Congressman who opposed state credit union tax exemption named to House Ways and Means Committee.
Rep. Randy Feenstra, R-Iowa, an outspoken opponent of the state credit union tax exemption when he served in the state legislature, has been appointed to a seat on the tax-writing House Ways and Means Committee.
While Feenstra has yet to set his sights on the federal credit union tax exemption, he has made it clear that he believes credit union tax exemptions are unfair.
“I’m not afraid to call out the largest credit unions who are behaving like banks,” Feenstra was quoted as saying by the bank super PAC Friends of Traditional Banking during an October 12 conference call.
Feenstra was one of three House and Senate candidates the super PAC endorsed last year. While a super PAC cannot contribute directly to a candidate’s campaign, it can urge others to do so and spend money independently of a candidate.
Feenstra’s appointment came as the House Republican Steering Committee announced its selections for House committees. Those selections still must be ratified by the full GOP House Republican Conference and approved by the House.
The selections included 11 new members appointed to the House Financial Services Committee. Controversial Rep. George Santos, R-N.Y., who is under federal investigation and admitted that parts of his resume are false, was not among those named to the panel. He had expressed an interest in being appointed to the committee.
Feenstra and the CU Tax Exemption
No current lawmaker has indicated a willingness to take on the credit union tax exemption issue.
When he was chairman of the Iowa Senate Ways and Means Committee, Feenstra led an effort to try to change the state exemption.
“In recent years, Iowa’s big credit unions have increasingly acted like banks,” he told the Des Moines Register at the time.
“We have the local credit unions in each community, which are wonderful, doing a great job,” Feenstra said. “Then we have some very significant credit unions trying to cannibalize business in these small towns, going after the small credit unions and small banks.”
Financial Services Committee Shakeup
Among those appointed to the Financial Services Committee was Rep. Byron Donalds, R-Fla., who members of the conservative House Freedom Caucus had nominated for House Speaker last week.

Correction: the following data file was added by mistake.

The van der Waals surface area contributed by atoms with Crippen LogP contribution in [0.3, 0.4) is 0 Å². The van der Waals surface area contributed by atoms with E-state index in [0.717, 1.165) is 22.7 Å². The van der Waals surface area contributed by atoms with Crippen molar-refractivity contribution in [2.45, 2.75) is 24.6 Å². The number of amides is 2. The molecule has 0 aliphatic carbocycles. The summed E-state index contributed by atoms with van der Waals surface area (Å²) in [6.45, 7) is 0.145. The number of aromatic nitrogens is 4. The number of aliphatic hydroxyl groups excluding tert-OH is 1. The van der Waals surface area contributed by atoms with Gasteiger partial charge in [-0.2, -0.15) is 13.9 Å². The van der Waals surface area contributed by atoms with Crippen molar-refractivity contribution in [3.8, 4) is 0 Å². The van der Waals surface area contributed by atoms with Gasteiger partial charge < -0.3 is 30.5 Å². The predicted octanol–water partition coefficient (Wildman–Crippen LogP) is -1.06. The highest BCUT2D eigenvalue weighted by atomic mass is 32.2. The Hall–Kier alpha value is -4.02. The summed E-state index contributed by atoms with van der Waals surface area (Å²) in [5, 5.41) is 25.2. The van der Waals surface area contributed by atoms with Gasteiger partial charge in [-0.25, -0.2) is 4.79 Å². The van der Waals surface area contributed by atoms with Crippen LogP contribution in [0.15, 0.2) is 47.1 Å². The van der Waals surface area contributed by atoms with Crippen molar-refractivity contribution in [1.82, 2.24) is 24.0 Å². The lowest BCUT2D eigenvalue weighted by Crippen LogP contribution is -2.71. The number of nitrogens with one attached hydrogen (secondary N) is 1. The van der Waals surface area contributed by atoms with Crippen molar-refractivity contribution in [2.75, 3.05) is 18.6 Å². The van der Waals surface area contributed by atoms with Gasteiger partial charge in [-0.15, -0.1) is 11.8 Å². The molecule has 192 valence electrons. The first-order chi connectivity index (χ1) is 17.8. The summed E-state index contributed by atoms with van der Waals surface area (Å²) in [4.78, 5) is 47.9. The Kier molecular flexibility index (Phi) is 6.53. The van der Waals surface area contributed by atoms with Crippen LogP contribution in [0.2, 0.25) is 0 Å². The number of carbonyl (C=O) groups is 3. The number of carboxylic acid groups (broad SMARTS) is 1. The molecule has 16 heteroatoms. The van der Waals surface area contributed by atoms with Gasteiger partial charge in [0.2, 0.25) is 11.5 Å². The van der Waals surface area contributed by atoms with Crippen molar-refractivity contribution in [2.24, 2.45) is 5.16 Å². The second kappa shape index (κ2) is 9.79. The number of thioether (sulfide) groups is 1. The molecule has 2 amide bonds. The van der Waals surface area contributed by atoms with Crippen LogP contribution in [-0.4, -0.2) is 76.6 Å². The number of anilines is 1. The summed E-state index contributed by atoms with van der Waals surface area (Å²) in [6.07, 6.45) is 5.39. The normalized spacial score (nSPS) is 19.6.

As might be expected, committee chairman Rep. Patrick McHenry, R-N.C., said he was pleased with the new Republican members, adding, “From oversight of the Biden Administration, to enhancing capital formation opportunities, to developing clear rules of the road for digital assets—we have a lot of work to do.”
In particular, McHenry has made it clear that a major target of his committee’s oversight will be the CFPB and its director Rohit Chopra.
“The days of Congress giving Director Chopra a free pass for his reckless actions have come to an end,” he said. “Committee Republicans will finally ensure Director Chopra and the CFPB are held accountable.”
Proposed CFPB Registry Under Fire
The immediate target of McHenry’s anger is a CFPB proposal to establish a public registry of nonbank terms and conditions that are included in contracts.
Those terms and conditions, the bureau said, “claim to waive or limit consumer rights and protections, like bankruptcy rights, liability amounts, or complaint rights,” and, “In some cases, terms and conditions in non-negotiable form contracts mislead consumers into believing the terms or conditions are legally enforceable.”
The proposed rule, announced Wednesday, would require nonbank companies subject to CFPB supervision to submit information that would be made public.
“Some companies seek to censor their customers and strip them of their rights by inserting fine print into non-negotiable contracts,” Chopra said. “The CFPB is proposing a registry of these contract clauses to find out where people are unable to speak up when they’ve been harmed.”
McHenry accused Chopra of exceeding his authority—a frequent criticism leveled by McHenry.
“This is another attempt by Director Chopra to unilaterally expand the CFPB’s authority beyond Congress’ intent and to mandate what Democrats were unable to legislate,” McHenry said. “Requiring nonbank financial firms to register publicly with the Bureau is unprecedented—no other industry is required to make public such detailed contract information.”